Leadership

Troop 330 is a boy led troop. We strive to empower the boys to become better leaders. It is very easy to allow adults to run meetings and plan events. Admittedly, in almost every case, most things we do would go smoother if adults ran it. However, in order for a boy to grow to become a man, he must learn by doing. Along the way he will make mistakes. Learning from our mistakes and lots of practice is how we make leaders. Adults are there to create a safe atmosphere and foster a culture of consistent adult mentorship that strives to move us forward as a boy led troop.

We emphasize the following 5 behaviors of leadership:

1) Leadership is not about telling a person what to do. It is about providing your team with the proper tools, training them on those tools and then supporting and serving them as they use the tools.

2) Lead by example is the best method for the Scout to follow because “actions speak louder than words.” A good way to think of this is that you don’t direct people to do something you have not done or are not willing to do yourself.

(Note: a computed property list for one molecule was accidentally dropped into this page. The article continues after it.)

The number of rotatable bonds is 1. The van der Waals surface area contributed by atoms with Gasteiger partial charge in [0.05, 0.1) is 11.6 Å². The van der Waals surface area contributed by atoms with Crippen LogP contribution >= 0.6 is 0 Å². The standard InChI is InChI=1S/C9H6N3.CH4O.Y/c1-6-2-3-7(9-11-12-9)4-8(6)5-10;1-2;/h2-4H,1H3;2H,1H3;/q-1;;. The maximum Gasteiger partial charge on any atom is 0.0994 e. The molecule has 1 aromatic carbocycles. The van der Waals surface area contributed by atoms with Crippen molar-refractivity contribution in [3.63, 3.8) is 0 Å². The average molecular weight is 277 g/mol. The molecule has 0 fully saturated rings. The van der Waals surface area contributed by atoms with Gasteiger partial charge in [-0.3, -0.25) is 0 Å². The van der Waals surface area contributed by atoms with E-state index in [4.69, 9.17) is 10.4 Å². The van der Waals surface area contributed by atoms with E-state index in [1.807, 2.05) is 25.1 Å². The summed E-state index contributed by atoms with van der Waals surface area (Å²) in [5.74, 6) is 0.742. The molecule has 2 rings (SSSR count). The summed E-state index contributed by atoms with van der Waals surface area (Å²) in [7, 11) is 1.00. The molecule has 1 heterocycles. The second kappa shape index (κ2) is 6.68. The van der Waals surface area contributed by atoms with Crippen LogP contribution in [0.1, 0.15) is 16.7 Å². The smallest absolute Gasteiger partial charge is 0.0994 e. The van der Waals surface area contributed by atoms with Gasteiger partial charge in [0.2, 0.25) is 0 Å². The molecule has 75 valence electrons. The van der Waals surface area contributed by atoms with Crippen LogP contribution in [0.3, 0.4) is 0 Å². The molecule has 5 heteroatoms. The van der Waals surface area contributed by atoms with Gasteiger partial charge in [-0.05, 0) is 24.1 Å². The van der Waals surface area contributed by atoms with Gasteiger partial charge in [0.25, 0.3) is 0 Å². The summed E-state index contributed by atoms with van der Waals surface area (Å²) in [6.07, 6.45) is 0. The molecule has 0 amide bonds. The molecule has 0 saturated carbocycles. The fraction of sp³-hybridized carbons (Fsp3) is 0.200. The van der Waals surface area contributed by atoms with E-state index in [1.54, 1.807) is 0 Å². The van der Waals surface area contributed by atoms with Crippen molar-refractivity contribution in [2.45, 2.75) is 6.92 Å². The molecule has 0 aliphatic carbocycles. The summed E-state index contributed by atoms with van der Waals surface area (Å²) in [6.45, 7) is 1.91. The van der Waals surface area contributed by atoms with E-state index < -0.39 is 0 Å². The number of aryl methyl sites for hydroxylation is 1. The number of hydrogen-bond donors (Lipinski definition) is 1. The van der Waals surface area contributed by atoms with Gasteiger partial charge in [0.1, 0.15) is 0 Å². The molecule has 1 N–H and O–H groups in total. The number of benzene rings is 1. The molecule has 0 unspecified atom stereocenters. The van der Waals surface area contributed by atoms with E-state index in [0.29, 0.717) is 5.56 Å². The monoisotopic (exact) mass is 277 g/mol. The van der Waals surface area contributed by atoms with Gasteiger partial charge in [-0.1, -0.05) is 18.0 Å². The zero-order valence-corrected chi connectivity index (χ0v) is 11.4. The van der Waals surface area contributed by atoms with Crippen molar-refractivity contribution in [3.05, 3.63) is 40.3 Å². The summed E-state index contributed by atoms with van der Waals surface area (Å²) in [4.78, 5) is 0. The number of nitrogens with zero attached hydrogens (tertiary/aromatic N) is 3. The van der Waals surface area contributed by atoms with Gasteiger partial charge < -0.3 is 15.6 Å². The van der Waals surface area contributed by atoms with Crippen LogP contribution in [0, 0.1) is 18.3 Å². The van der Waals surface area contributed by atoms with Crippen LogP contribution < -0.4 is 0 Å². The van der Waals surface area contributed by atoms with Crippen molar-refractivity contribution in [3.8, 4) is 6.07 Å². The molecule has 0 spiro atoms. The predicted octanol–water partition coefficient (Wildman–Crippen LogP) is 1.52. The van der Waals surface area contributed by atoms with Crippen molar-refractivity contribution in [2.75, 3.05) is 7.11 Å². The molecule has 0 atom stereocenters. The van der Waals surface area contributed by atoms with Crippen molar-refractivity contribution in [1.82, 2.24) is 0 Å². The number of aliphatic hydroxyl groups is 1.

3) “Mentoring” and “Empowering” are the primary tools of a leader.

4) Show you care by caring for the needs of your fellow scouts, you as a leader will gain their respect and will be seen as caring. If a scout leader achieves this level of caring for his fellow scouts, motivating the scouts becomes secondary. The scout leader’s simple request now has someone motivated to support that request.

5)“Ask for Help” As a leader, you are constantly being challenged to plan, organize and execute tasks. The best way to have someone take on a task is to ask them for their help. In a calm and relaxed tone, the scout leader should ask his fellow scout for help. This works for the simple fact that no one likes to be told what to do but they do not mind helping out when asked.

Example – A scout forgets his water bottle on a hike. His patrol leader provides him a water bottle because he has planned ahead and brought a spare. Later in the day, a third scout is having difficulty. The patrol leader asks the scout who forgot his water bottle if he would mind helping out his fellow scout having difficulty by carrying his day pack. The scout, who forgot his water bottle gladly and without hesitating, helps out his fellow scout.